Hooters Hall

Finding Flow in the Warp

Direct warping one of my rigid heddle looms

When I first started weaving I hated warping my looms, especially my old table loom. It took forever to thread the warp through all the wire heddles and I always seemed to make a mistake.

I saw warping as a tedious chore that was a barrier to fun. As a result I ended not weaving as much because there was always the warping to do first. Weaving mainly on rigid heddle looms where I could use the speedier direct warping method gave me a bit of motivation but ultimately I still saw warping as a boring chore.

I continued to not weave for several months because I couldn’t be bothered with the chore of warping but then the cognitive dissonance grew too uncomfortable to ignore. I was either a weaver or I wasn’t and if I was a weaver I needed to warp my looms.

So, I challenged myself to think about warping differently. Not as a chore but as the foundation of my weaving. I thought about all the design decisions I could make about my warp and how this would affect my weaving. I thought about the task of warping how I could make it more efficient and minimise errors.

The most important step I took was to set time aside just to focus on warping my loom. Instead of thinking “I’ll get this warping done then I can spend more time weaving”, always thinking ahead of the warping, I dedicated an afternoon just to warping my loom with no plan to do any weaving. I was focused on the here and now of the task, not what might be after it was completed.

I used this focus to break the task of warping down into smaller goals e.g. measuring my warp, threading my heddles, winding the warp with even tension, tying on. I knew what I wanted to achieve for each goal and I began to see the repetitiveness of the task as an opportunity to finesse my technique rather than a tedious hurdle.

My focus was so complete I lost track of time and spent an enjoyable few hours immersed in warping my loom. I found flow.  

The mental state in which a person performing an activity is fully immersed in a feeling of energized focus, full involvement, and enjoyment in the process of the activity. In essence, flow is characterized by the complete absorption in what one does, and the resulting transformation in one’s sense of time.”


The concept of flow is explored and explained in detail by Mihaly Csikszentmihalyi in his book Flow: The Psychology of Optimal Experience.

Having flow activities in our life makes us happier. A quote from Mihaly Csikszentmihalyi that resonated with me is:

“The problem arises when people are so fixated on what they want to achieve that they cease to derive pleasure from the present. When that happens they forfeit their chance of contentment.”

Mihaly Csikszentmihalyi Flow: The Psychology of Optimal Experience.

Flow isn’t found just by doing activities that you enjoy or find relaxing. Most people have the majority of flow experiences at work and it is rare, if not impossible, to find flow chilling out on the sofa watching Netflix. The reason for this can be found in the four conditions that must be met to find flow.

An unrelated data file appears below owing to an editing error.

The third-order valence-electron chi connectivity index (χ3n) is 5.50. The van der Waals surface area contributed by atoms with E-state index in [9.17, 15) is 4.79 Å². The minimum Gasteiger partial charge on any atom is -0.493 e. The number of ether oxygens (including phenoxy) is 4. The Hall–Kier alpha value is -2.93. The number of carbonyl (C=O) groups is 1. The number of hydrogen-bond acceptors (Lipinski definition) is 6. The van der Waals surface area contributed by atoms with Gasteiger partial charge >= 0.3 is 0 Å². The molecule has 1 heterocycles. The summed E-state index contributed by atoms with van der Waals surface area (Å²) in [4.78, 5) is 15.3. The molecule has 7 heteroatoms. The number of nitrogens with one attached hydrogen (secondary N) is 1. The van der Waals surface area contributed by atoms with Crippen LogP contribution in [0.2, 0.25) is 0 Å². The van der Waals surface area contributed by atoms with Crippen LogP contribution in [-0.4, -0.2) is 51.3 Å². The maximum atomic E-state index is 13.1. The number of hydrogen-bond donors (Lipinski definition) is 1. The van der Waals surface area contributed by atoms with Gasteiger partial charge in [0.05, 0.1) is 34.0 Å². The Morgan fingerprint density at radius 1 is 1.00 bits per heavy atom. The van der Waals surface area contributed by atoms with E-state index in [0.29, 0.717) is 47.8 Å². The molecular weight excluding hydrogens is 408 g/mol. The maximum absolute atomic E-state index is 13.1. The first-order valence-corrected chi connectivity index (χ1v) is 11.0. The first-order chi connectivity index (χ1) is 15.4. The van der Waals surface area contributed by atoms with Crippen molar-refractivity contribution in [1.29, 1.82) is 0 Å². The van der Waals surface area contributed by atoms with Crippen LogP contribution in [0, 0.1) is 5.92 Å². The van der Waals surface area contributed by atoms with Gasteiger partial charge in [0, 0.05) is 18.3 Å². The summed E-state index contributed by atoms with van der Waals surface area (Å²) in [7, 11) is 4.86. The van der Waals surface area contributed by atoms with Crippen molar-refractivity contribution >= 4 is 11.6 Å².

1. The task needs to be something we have a chance of completing.
  2. We must be able to concentrate on what we are doing.
  3. The task needs to have clear goals
  4. The task needs to provide immediate feedback.

When we experience a flow activity the reason why it leads to enjoyment and increases happiness is due to four experiences common to all flow activities.

  • Flow activities lead us to act with a deep but effortless involvement that removes from awareness the worries and frustrations of everyday life.
  • Enjoyable experiences allow us to exercise a sense of control our actions.
  • When engaged in a flow activity concern for the self disappears, yet paradoxically the sense of self emerges stronger after the flow experience is over.
  • The sense of the duration is time is altered; hours pass by in minutes and minutes can stretch to seem like hours.

Mihaly Csikszentmihalyi’s research and book explore the concept of flow and how it leads to happiness and resilience to negative experiences in more detail and although some of the social commentary is a bit dated (the book was first published in 1990) it is worth a read if you are interested in the psychology of happiness and understanding flow experiences.

Here are some more quotes that I highlighted while reading Flow.

“To overcome the anxieties and depressions of contemporary life, individuals must become independent of the social environment to the degree that they no longer respond exclusively in terms of its rewards and punishments. To achieve such autonomy, a person has to learn to provide rewards to herself. She has to develop the ability to find enjoyment and purpose regardless of external circumstances.”

Mihaly Csikszentmihalyi Flow: The Psychology of Optimal Experience

We grow up believing that what counts most in our lives is that which will occur in the future”

Mihaly Csikszentmihalyi Flow: The Psychology of Optimal Experience

So, how does this relate to mindful making? My exploration of mindful making led me to investigating the psychology of flow because I wanted to understand why flow was important to human experience, how it could be part of my making and what made an activity a flow activity.

With my knowledge of flow I find I’m approaching my making with a new focus for even the most mundane tasks and preparation. Aside from the personal benefits for mental wellbeing I think this benefits my making. I have an internal motivation to achieve my making goals and build my skills. I also think that training myself to anchor my making in the here and now naturally improves the quality of my craft.           

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